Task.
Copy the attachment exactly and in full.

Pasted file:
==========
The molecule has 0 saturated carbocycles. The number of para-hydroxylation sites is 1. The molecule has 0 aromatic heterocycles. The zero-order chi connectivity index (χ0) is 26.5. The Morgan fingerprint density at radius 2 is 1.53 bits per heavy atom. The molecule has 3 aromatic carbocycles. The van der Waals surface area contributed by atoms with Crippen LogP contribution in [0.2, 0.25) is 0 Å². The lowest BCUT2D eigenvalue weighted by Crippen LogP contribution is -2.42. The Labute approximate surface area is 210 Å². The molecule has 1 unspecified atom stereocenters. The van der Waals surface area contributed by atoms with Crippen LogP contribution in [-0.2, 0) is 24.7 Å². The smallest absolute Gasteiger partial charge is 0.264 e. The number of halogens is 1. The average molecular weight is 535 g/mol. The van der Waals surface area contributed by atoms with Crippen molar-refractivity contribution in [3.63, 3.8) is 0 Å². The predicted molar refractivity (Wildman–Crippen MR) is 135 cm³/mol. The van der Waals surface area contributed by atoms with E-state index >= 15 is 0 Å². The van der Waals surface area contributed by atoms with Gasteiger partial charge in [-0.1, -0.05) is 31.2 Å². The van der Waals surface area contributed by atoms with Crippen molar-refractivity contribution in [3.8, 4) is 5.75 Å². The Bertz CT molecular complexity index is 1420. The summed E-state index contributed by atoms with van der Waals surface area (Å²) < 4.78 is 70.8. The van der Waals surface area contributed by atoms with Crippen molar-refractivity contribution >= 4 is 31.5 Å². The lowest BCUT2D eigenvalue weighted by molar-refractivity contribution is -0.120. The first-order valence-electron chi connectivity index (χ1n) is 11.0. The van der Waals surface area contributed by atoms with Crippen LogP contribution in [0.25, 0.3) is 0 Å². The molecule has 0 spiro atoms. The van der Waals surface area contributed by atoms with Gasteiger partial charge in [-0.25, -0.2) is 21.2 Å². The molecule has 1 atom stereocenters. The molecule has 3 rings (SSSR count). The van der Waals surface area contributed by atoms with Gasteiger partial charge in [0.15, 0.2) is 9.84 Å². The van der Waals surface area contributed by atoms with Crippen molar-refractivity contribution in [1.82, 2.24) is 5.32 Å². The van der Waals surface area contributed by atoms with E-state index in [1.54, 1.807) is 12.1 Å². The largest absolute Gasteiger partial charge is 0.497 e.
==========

The molecule has 0 saturated carbocycles. The number of para-hydroxylation sites is 1. The molecule has 0 aromatic heterocycles. The zero-order chi connectivity index (χ0) is 26.5. The Morgan fingerprint density at radius 2 is 1.53 bits per heavy atom. The molecule has 3 aromatic carbocycles. The van der Waals surface area contributed by atoms with Crippen LogP contribution in [0.2, 0.25) is 0 Å². The lowest BCUT2D eigenvalue weighted by Crippen LogP contribution is -2.42. The Labute approximate surface area is 210 Å². The molecule has 1 unspecified atom stereocenters. The van der Waals surface area contributed by atoms with Crippen LogP contribution in [-0.2, 0) is 24.7 Å². The smallest absolute Gasteiger partial charge is 0.264 e. The number of halogens is 1. The average molecular weight is 535 g/mol. The van der Waals surface area contributed by atoms with Crippen molar-refractivity contribution in [3.63, 3.8) is 0 Å². The predicted molar refractivity (Wildman–Crippen MR) is 135 cm³/mol. The van der Waals surface area contributed by atoms with E-state index >= 15 is 0 Å². The van der Waals surface area contributed by atoms with Gasteiger partial charge in [-0.1, -0.05) is 31.2 Å². The van der Waals surface area contributed by atoms with Crippen molar-refractivity contribution in [3.8, 4) is 5.75 Å². The Bertz CT molecular complexity index is 1420. The summed E-state index contributed by atoms with van der Waals surface area (Å²) < 4.78 is 70.8. The van der Waals surface area contributed by atoms with Crippen molar-refractivity contribution >= 4 is 31.5 Å². The lowest BCUT2D eigenvalue weighted by molar-refractivity contribution is -0.120. The first-order valence-electron chi connectivity index (χ1n) is 11.0. The van der Waals surface area contributed by atoms with Crippen LogP contribution in [0.25, 0.3) is 0 Å². The molecule has 0 spiro atoms. The van der Waals surface area contributed by atoms with Gasteiger partial charge in [-0.25, -0.2) is 21.2 Å². The molecule has 1 atom stereocenters. The molecule has 3 rings (SSSR count). The van der Waals surface area contributed by atoms with Gasteiger partial charge in [0.15, 0.2) is 9.84 Å². The van der Waals surface area contributed by atoms with Crippen molar-refractivity contribution in [1.82, 2.24) is 5.32 Å². The van der Waals surface area contributed by atoms with E-state index in [1.54, 1.807) is 12.1 Å². The largest absolute Gasteiger partial charge is 0.497 e.